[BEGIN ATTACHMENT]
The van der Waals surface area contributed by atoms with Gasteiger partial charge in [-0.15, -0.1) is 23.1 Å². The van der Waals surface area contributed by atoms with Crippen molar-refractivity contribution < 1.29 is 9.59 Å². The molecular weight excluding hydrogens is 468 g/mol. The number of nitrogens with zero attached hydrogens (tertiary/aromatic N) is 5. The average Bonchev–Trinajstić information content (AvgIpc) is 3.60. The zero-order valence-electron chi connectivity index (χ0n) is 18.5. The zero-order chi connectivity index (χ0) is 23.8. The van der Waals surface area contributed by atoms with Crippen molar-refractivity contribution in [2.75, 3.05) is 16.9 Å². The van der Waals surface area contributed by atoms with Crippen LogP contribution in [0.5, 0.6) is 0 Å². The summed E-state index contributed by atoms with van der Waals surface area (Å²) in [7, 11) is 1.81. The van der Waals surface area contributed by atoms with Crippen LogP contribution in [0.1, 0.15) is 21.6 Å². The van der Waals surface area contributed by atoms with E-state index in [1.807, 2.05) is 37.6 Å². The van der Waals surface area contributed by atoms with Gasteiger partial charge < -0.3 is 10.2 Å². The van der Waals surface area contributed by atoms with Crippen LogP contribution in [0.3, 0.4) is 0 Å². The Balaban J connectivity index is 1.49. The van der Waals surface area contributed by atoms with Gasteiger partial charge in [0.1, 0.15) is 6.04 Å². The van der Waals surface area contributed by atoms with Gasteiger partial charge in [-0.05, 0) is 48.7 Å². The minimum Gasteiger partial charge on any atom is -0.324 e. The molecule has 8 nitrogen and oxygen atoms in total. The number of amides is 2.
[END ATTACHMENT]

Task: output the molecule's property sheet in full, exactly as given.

The van der Waals surface area contributed by atoms with Gasteiger partial charge in [-0.15, -0.1) is 23.1 Å². The van der Waals surface area contributed by atoms with Crippen molar-refractivity contribution < 1.29 is 9.59 Å². The molecular weight excluding hydrogens is 468 g/mol. The number of nitrogens with zero attached hydrogens (tertiary/aromatic N) is 5. The average Bonchev–Trinajstić information content (AvgIpc) is 3.60. The zero-order valence-electron chi connectivity index (χ0n) is 18.5. The zero-order chi connectivity index (χ0) is 23.8. The van der Waals surface area contributed by atoms with Crippen molar-refractivity contribution in [2.75, 3.05) is 16.9 Å². The van der Waals surface area contributed by atoms with Crippen LogP contribution in [0.5, 0.6) is 0 Å². The summed E-state index contributed by atoms with van der Waals surface area (Å²) in [7, 11) is 1.81. The van der Waals surface area contributed by atoms with Crippen LogP contribution in [0.1, 0.15) is 21.6 Å². The van der Waals surface area contributed by atoms with E-state index in [1.807, 2.05) is 37.6 Å². The van der Waals surface area contributed by atoms with Gasteiger partial charge < -0.3 is 10.2 Å². The van der Waals surface area contributed by atoms with Crippen LogP contribution in [0.3, 0.4) is 0 Å². The Balaban J connectivity index is 1.49. The van der Waals surface area contributed by atoms with Gasteiger partial charge in [0.1, 0.15) is 6.04 Å². The van der Waals surface area contributed by atoms with Gasteiger partial charge in [-0.05, 0) is 48.7 Å². The minimum Gasteiger partial charge on any atom is -0.324 e. The molecule has 8 nitrogen and oxygen atoms in total. The number of amides is 2.